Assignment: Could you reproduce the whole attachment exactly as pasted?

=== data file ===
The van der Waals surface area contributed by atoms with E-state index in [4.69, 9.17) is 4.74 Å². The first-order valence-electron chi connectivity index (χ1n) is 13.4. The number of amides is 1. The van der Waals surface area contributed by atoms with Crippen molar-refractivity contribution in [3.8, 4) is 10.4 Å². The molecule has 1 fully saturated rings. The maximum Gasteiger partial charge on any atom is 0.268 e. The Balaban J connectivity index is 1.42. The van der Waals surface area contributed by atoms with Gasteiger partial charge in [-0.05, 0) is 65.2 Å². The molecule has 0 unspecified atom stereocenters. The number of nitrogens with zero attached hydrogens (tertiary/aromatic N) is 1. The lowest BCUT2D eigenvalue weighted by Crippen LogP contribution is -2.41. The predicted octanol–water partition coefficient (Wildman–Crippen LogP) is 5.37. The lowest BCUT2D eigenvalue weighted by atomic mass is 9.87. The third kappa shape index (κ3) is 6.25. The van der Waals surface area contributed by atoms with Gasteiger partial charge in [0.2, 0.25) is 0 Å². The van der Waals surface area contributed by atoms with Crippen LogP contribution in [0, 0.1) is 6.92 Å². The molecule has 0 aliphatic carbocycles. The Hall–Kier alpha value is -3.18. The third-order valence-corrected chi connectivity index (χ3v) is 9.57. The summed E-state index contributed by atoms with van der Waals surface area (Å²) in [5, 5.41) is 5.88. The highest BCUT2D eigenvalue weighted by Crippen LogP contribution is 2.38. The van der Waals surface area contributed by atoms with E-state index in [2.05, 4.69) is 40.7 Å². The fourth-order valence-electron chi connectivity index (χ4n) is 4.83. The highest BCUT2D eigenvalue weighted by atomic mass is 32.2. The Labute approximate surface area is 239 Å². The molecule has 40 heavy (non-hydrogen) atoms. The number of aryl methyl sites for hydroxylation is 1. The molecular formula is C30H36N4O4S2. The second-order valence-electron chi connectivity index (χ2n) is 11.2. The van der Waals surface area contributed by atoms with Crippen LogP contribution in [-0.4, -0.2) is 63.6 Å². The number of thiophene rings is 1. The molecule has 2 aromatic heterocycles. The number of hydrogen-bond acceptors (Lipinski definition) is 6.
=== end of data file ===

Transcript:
The van der Waals surface area contributed by atoms with E-state index in [4.69, 9.17) is 4.74 Å². The first-order valence-electron chi connectivity index (χ1n) is 13.4. The number of amides is 1. The van der Waals surface area contributed by atoms with Crippen molar-refractivity contribution in [3.8, 4) is 10.4 Å². The molecule has 1 fully saturated rings. The maximum Gasteiger partial charge on any atom is 0.268 e. The Balaban J connectivity index is 1.42. The van der Waals surface area contributed by atoms with Gasteiger partial charge in [-0.05, 0) is 65.2 Å². The molecule has 0 unspecified atom stereocenters. The number of nitrogens with zero attached hydrogens (tertiary/aromatic N) is 1. The lowest BCUT2D eigenvalue weighted by Crippen LogP contribution is -2.41. The predicted octanol–water partition coefficient (Wildman–Crippen LogP) is 5.37. The lowest BCUT2D eigenvalue weighted by atomic mass is 9.87. The third kappa shape index (κ3) is 6.25. The van der Waals surface area contributed by atoms with Gasteiger partial charge in [0.2, 0.25) is 0 Å². The van der Waals surface area contributed by atoms with Crippen LogP contribution in [0, 0.1) is 6.92 Å². The molecule has 0 aliphatic carbocycles. The Hall–Kier alpha value is -3.18. The third-order valence-corrected chi connectivity index (χ3v) is 9.57. The summed E-state index contributed by atoms with van der Waals surface area (Å²) in [5, 5.41) is 5.88. The highest BCUT2D eigenvalue weighted by Crippen LogP contribution is 2.38. The van der Waals surface area contributed by atoms with E-state index in [2.05, 4.69) is 40.7 Å². The fourth-order valence-electron chi connectivity index (χ4n) is 4.83. The highest BCUT2D eigenvalue weighted by atomic mass is 32.2. The Labute approximate surface area is 239 Å². The molecule has 40 heavy (non-hydrogen) atoms. The number of aryl methyl sites for hydroxylation is 1. The molecular formula is C30H36N4O4S2. The second-order valence-electron chi connectivity index (χ2n) is 11.2. The van der Waals surface area contributed by atoms with Crippen LogP contribution in [-0.4, -0.2) is 63.6 Å². The number of thiophene rings is 1. The molecule has 2 aromatic heterocycles. The number of hydrogen-bond acceptors (Lipinski definition) is 6.